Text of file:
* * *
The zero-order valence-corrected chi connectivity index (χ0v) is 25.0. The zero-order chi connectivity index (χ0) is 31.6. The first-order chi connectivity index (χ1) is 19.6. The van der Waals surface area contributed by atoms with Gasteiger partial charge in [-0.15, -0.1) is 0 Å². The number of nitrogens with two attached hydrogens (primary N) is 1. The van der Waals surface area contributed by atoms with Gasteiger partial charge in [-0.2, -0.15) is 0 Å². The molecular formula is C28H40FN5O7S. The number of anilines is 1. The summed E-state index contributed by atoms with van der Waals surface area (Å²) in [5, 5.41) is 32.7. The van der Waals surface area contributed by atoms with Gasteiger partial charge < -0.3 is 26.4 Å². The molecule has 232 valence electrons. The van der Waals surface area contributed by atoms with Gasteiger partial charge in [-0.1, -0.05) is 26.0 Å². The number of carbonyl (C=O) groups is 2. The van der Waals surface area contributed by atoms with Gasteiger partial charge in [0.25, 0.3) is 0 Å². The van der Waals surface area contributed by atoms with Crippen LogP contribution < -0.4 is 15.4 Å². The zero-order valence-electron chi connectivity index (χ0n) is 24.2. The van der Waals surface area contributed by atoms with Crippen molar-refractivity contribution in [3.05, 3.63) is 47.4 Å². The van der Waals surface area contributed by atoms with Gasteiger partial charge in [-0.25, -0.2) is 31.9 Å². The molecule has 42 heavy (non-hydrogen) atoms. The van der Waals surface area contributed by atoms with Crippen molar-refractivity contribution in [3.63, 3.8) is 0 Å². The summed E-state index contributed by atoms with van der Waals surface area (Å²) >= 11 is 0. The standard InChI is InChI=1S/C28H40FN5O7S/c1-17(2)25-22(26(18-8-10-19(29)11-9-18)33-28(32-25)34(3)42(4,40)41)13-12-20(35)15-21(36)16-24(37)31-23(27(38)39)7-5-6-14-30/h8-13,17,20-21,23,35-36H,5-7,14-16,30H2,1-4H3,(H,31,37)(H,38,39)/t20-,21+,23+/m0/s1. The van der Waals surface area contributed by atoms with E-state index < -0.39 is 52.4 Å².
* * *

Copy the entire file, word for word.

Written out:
The zero-order valence-corrected chi connectivity index (χ0v) is 25.0. The zero-order chi connectivity index (χ0) is 31.6. The first-order chi connectivity index (χ1) is 19.6. The van der Waals surface area contributed by atoms with Gasteiger partial charge in [-0.15, -0.1) is 0 Å². The number of nitrogens with two attached hydrogens (primary N) is 1. The van der Waals surface area contributed by atoms with Gasteiger partial charge in [-0.2, -0.15) is 0 Å². The molecular formula is C28H40FN5O7S. The number of anilines is 1. The summed E-state index contributed by atoms with van der Waals surface area (Å²) in [5, 5.41) is 32.7. The van der Waals surface area contributed by atoms with Gasteiger partial charge < -0.3 is 26.4 Å². The molecule has 232 valence electrons. The van der Waals surface area contributed by atoms with Gasteiger partial charge in [-0.1, -0.05) is 26.0 Å². The number of carbonyl (C=O) groups is 2. The van der Waals surface area contributed by atoms with Gasteiger partial charge in [0.25, 0.3) is 0 Å². The van der Waals surface area contributed by atoms with Crippen LogP contribution < -0.4 is 15.4 Å². The zero-order valence-electron chi connectivity index (χ0n) is 24.2. The van der Waals surface area contributed by atoms with Crippen molar-refractivity contribution in [3.05, 3.63) is 47.4 Å². The van der Waals surface area contributed by atoms with Gasteiger partial charge in [-0.25, -0.2) is 31.9 Å². The molecule has 42 heavy (non-hydrogen) atoms. The van der Waals surface area contributed by atoms with Crippen molar-refractivity contribution in [3.63, 3.8) is 0 Å². The summed E-state index contributed by atoms with van der Waals surface area (Å²) >= 11 is 0. The standard InChI is InChI=1S/C28H40FN5O7S/c1-17(2)25-22(26(18-8-10-19(29)11-9-18)33-28(32-25)34(3)42(4,40)41)13-12-20(35)15-21(36)16-24(37)31-23(27(38)39)7-5-6-14-30/h8-13,17,20-21,23,35-36H,5-7,14-16,30H2,1-4H3,(H,31,37)(H,38,39)/t20-,21+,23+/m0/s1. The van der Waals surface area contributed by atoms with E-state index < -0.39 is 52.4 Å².